Social media may be maturing as a medium, but journalists are finding new ways for making social networks and platforms work for them in their jobs day-to-day.

This year’s edition of the Social Journalism Study, which Cision conducts annually with Canterbury Christ Church University, reveals the emergence – from a social media perspective – of a new group of journalists, who we call the messengers, and who use social media to communicate with the public more than any other group.

The study shows that social networks, such as Facebook, have replaced Twitter and other microblogs as the most used platforms but time spent on social media and views about its importance to journalism have remained stable. Publishing and promoting content are key drivers of use.

This White Paper, using new findings and the 2017 Social Journalism Study, explains how journalists use social, the 9 key ways social media is affecting UK journalism, journalists’ concerns over fake news and, ultimately, explores what all of this might mean for PR and comms professionals.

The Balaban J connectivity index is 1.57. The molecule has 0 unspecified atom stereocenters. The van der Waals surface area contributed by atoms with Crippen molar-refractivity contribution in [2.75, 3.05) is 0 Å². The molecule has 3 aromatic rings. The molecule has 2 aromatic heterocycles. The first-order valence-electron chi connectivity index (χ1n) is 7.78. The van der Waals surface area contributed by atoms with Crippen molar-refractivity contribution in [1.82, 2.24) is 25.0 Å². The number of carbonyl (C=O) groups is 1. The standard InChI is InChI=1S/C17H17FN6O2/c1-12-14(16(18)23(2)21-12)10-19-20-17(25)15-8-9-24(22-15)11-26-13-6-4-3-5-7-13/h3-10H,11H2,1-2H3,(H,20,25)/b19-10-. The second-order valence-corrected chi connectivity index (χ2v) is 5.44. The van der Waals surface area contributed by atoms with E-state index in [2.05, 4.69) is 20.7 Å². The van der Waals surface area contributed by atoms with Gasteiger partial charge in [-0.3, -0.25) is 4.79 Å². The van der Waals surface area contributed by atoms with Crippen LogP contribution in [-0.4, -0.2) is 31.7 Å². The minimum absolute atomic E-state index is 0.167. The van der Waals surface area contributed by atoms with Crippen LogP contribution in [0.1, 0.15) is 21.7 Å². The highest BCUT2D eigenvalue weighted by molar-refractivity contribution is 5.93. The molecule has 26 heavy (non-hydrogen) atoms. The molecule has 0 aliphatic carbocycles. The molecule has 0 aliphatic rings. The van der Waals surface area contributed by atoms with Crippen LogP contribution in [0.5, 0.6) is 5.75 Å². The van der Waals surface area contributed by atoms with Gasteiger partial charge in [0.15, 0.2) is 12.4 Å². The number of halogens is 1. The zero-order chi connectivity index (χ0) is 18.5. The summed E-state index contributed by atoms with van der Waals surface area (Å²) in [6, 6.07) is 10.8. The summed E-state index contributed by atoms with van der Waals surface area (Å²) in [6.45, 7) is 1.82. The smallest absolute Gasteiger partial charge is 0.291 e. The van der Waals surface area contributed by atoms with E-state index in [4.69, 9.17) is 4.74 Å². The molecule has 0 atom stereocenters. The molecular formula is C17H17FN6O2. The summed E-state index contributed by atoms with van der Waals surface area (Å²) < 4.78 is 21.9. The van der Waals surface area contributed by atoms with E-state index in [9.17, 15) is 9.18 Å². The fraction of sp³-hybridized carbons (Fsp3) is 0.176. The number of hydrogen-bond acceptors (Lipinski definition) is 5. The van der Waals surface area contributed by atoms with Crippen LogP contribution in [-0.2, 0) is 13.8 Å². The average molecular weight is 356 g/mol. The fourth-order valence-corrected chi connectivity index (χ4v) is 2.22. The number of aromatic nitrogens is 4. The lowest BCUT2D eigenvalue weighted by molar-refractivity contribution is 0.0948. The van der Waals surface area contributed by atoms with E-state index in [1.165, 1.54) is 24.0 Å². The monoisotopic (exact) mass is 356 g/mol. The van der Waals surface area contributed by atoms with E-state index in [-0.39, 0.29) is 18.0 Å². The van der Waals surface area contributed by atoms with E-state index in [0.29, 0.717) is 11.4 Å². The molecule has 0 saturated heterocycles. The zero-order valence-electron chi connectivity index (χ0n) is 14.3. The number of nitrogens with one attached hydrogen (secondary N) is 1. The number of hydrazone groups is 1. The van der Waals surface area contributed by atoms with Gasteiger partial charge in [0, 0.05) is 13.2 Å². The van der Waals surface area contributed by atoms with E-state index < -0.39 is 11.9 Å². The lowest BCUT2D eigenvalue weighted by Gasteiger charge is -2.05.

Please enter your details to download this white paper:

YES, I would like a FREE demo. Please contact me.
I agree to opt-in to communications from Cision, and that I have read and agree to Cision's Terms and Privacy Statement.
By submitting the information in this form, I confirm that Cision may communicate with me regarding their products and services.
If you wish to update your marketing subscription preferences, please do so by visiting our GDPR pages